posted by lalex at 4:08 PM on November 20 [4 favorites]


Binary-gendered trans people are in fact within the spectrum of women and men and should not be presented as a third option in lists like this. I get that this was intended to be inclusive rather than exclusive, but that's not actually how it winds up reading, so... just a reminder for people who don't always think about how they phrase such things.

I apologise.

I was thinking about transphobia, and how it has become part of the conversation related to Jeffrey Tambor in the comments of articles I've read and also on Twitter threads about his crappy, disgusting "denial" which blamed a "politicized environment" rather than him taking responsibility. And I was thinking about transphobia here on mefi, which has been a problem for years.

But in my effort to get my point across I did not say any of those things. I should have spoken specifically about transphobia directly, rather than implying in any way that trans women or men are not simply women and men. I don't believe that and would never have implied it deliberately. I clearly fucked up and that's inexcusable. I'm sorry.
posted by zarq at 4:11 PM on November 20 [12 favorites]


I just don't know what that would look like or if it'd be as useful or interesting for people.

Yeah, there's probably no way to come up with a workable list of "acceptable" topics for a catch-all thread. I'd settle for cutting down on the noise and churn. We definitely didn't need to talk about what random people on the internet said that day.
posted by diogenes at 4:14 PM on November 20 [2 favorites]


I did an FPP. Thanks to zarq and a few others who made suggestions here, which I either incorporated into the post or took into consideration while crafting it.
posted by triggerfinger at 5:23 PM on November 20 [9 favorites]


I get that there's resistance to creating NewsFilter/PoliticsFilter for very good reasons. At the same time, given the (conservative) pool of potential topics lalex lists, I don't think this is going to solve itself in a way that allows the front page to channel any and all political topics into one or two or three behemoth threads, modded by topic.

Apart from internal logistics, or ideas about not being reddit, I'm having a hard time seeing a downside to a PoliticsFare (as it were). We're hearing loud and clear that a lot of people don't want it on the front page, and that a lot of people never look at the blue anyhow, so we already don't have a "general interest" place with a little of this, a little of that. We've got one topheavy topic pulling the front page in its own direction, a bunch of unwieldy threads and unhappy-about-it users, and a bunch of users who don't even want to see it. Small solutions about trimming around the edges, tweaking tagging, or greenlighting here and there are probably not going to cut it long-term.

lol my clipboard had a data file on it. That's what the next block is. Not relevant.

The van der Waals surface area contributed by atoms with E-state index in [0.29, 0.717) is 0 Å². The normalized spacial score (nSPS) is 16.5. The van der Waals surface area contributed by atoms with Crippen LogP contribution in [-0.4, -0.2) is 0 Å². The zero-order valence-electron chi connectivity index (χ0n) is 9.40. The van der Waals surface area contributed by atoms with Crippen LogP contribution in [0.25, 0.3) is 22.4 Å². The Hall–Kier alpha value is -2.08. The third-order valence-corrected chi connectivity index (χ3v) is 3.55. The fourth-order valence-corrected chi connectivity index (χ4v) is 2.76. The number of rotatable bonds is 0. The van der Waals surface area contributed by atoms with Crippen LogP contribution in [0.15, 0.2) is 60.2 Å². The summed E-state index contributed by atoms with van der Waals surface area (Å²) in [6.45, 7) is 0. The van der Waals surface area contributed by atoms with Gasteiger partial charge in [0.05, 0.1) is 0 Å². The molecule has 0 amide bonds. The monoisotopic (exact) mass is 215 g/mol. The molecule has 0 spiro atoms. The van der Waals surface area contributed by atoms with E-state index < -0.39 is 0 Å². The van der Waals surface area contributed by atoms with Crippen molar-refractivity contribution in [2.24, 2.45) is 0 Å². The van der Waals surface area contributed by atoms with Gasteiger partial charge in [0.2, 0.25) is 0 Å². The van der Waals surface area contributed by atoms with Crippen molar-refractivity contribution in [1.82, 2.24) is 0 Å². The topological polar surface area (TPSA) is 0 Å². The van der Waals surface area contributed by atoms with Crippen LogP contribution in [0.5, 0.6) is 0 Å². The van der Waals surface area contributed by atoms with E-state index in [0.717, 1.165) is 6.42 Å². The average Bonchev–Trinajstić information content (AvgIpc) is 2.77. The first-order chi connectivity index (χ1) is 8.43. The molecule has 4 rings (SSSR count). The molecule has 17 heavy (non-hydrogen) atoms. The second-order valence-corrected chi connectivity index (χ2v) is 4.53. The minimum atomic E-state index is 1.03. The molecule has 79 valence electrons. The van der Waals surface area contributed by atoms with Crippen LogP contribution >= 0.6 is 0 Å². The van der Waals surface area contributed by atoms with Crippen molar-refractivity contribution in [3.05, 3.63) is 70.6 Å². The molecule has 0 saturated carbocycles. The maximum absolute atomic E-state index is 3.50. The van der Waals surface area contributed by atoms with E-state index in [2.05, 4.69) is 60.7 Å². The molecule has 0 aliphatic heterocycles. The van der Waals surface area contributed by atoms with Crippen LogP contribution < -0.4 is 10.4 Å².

And I'm sorry to note it, but this doesn't look like it's going to be short-term. We're past the days of "when the election is over things will get back to normal!" Things aren't going to be getting back to normal until, possibly if everything magically goes perfectly, late fall 2018. But most likely not even then. And by then I bet our "normal" will be different anyhow. MetaFilter needs a way to adapt to new realities and move forward, not just contain.
posted by Miko at 5:33 PM on November 20 [8 favorites]


Hmm, I am churning this comment around in my brain: "I think it's not good for people to immerse themselves in this stuff exclusively" and I'm a bit bugged by it -- I am not sure this is a universal truth, and I think that taking the specific experience of being a moderator and trying to generalize it to being a user is a misapplication that I think has some important implications for interface design and management. Because then you say:
a kind of obsessive tendency that's encouraged by our current information ecosystem of filters, push notifications, publications competing to be shared on social media. That self-imposed pressure to hook up an IV drip of everything horrible makes for bad self-care decisions -- it's bad for people's mental health -- and I don't want us to enable it by building new architecture for it.
This is fair, and good, and I am glad to hear that the mods do not want to build new architecture for bad systems. But the architecture here right now is not working. It is buckling under this weight. And I think there may be ways to solve this problem that don't necessarily involve enabling an "IV drip of everything horrible." I have to think this; I certainly hope this is true. This is a very tricky problem in online forums, and this is not just a Metafilter problem.

One of the important things to do is to listen to users, and that can be very challenging when they have competing voices. But there has been rumbling around a NewsFilter for, well, forever now. And maybe this is the time. The other thing that is important in a lot of the research on online communities and health of those ecosystems stresses the role of banter or phatic communication, side discussions, derails. So I worry about some of the things I'm seeing about "cutting down the noise and churn" because some noise actually has a very important social function.

Anyhow, I very much appreciate all the mods are doing and this is really hard work and I'm not sure how to solve it, but I think that Metafilter is a place that can do good work in this domain, and perhaps this is an opportunity as well as a horrifying terrible situation. Everyone needs a hug.
posted by sockermom at 5:39 PM on November 20 [18 favorites]


I find myself really struggling in these discussions to figure out what is meant by cutting churn or noise or talking about random people on the internet. I'm not being snarky, I really mean it.